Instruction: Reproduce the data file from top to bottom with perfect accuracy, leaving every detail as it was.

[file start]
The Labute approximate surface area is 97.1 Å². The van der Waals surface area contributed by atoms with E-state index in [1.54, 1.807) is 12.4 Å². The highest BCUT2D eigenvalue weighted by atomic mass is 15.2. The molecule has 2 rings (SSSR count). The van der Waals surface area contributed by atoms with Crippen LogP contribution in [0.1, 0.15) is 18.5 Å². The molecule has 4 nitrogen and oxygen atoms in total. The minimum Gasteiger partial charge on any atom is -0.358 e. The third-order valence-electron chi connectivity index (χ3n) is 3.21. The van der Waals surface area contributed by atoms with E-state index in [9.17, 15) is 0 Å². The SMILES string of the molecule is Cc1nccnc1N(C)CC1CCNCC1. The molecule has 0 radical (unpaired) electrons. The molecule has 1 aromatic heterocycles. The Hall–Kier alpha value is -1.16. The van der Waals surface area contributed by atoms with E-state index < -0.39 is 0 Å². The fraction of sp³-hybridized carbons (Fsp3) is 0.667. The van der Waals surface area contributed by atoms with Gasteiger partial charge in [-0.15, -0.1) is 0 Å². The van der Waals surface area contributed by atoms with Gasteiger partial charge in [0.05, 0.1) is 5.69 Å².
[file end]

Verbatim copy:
The Labute approximate surface area is 97.1 Å². The van der Waals surface area contributed by atoms with E-state index in [1.54, 1.807) is 12.4 Å². The highest BCUT2D eigenvalue weighted by atomic mass is 15.2. The molecule has 2 rings (SSSR count). The van der Waals surface area contributed by atoms with Crippen LogP contribution in [0.1, 0.15) is 18.5 Å². The molecule has 4 nitrogen and oxygen atoms in total. The minimum Gasteiger partial charge on any atom is -0.358 e. The third-order valence-electron chi connectivity index (χ3n) is 3.21. The van der Waals surface area contributed by atoms with E-state index in [9.17, 15) is 0 Å². The SMILES string of the molecule is Cc1nccnc1N(C)CC1CCNCC1. The molecule has 0 radical (unpaired) electrons. The molecule has 1 aromatic heterocycles. The Hall–Kier alpha value is -1.16. The van der Waals surface area contributed by atoms with E-state index < -0.39 is 0 Å². The fraction of sp³-hybridized carbons (Fsp3) is 0.667. The van der Waals surface area contributed by atoms with Gasteiger partial charge in [-0.15, -0.1) is 0 Å². The van der Waals surface area contributed by atoms with Gasteiger partial charge in [0.05, 0.1) is 5.69 Å².